The apparent worry is that he will be found out, and sooner than later, should he talk too much.
Secondly, he has difficulty in communicating.
On many occasions, he has appeared bumbling, inelegant and superficial, making the inadequacy of stock knowledge apparent.
This is no Ferdinand E. Marcos, this is not a man with the gift of gab, who can stand stentorian on stage. Though he does try, with obviously studied poses.
Communications-wise, it was a good decision for Marcos not to join the GMA interview. Jessica Soho asks the unasked. In a previous interview with her, he was uncomfortable, unable to put words together to shape credible answers. Here he blamed Martial Law abuses, deaths and disappearances on drunken soldiers.
Everybody else needs debates and the exposure and chances to gain ground. The dictator’s son does not. You'd recommend against debates if your candidate were ahead by this much. He can well afford to lose points for not attending. The campaign would suffer more if he stumbled in the last stretch.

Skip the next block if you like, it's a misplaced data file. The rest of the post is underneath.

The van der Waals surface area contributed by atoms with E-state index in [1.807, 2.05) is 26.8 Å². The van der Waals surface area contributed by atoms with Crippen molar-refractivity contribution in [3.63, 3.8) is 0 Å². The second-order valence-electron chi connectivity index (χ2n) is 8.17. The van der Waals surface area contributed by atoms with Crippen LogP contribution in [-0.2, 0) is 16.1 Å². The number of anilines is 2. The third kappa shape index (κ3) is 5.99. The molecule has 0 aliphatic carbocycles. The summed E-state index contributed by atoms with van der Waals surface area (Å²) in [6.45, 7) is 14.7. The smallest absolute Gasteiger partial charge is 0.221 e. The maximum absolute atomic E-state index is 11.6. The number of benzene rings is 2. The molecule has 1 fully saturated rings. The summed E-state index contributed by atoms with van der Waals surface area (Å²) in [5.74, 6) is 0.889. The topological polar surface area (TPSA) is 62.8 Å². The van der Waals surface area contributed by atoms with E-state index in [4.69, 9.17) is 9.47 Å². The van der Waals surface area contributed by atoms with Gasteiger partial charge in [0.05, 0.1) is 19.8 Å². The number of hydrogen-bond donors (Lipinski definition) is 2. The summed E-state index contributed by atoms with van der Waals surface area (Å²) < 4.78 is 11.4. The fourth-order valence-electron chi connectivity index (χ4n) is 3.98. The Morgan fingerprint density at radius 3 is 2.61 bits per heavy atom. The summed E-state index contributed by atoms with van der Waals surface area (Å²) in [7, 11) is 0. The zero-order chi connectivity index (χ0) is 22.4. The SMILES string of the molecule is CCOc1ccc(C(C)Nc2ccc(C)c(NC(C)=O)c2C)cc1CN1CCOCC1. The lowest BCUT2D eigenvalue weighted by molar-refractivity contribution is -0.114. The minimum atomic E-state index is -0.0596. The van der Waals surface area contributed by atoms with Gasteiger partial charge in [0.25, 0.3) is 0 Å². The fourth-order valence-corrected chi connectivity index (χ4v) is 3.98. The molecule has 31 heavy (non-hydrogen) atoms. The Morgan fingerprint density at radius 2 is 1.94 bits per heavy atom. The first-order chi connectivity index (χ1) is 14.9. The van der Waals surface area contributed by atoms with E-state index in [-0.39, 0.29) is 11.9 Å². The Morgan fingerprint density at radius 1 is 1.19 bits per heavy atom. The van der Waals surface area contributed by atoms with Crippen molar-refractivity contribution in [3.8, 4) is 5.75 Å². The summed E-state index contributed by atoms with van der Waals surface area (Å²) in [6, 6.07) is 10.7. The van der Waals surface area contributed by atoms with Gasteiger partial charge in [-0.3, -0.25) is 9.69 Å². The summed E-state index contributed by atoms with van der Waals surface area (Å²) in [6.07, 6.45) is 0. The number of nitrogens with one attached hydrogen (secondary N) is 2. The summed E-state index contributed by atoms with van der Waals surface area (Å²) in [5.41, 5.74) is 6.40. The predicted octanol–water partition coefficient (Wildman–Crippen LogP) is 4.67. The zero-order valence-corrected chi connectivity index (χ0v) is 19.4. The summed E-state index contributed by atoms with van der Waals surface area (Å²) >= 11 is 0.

One distinct difference between a supermarket product and a political candidate is that a candidate can open his mouth, say the wrong thing and shoot himself in the foot.
Thirdly, he is scared of the format that allows the surprise.
We all have secrets. All the other candidates have transgressions known to the world, their quirks are seen and whispered about, their problems with significant others; we have all heard about the soiled sheets of transgressions, real or manufactured. Right now, they all do not matter.
What matters is that they are old, evidence and the lack thereof is in the vomit the day after.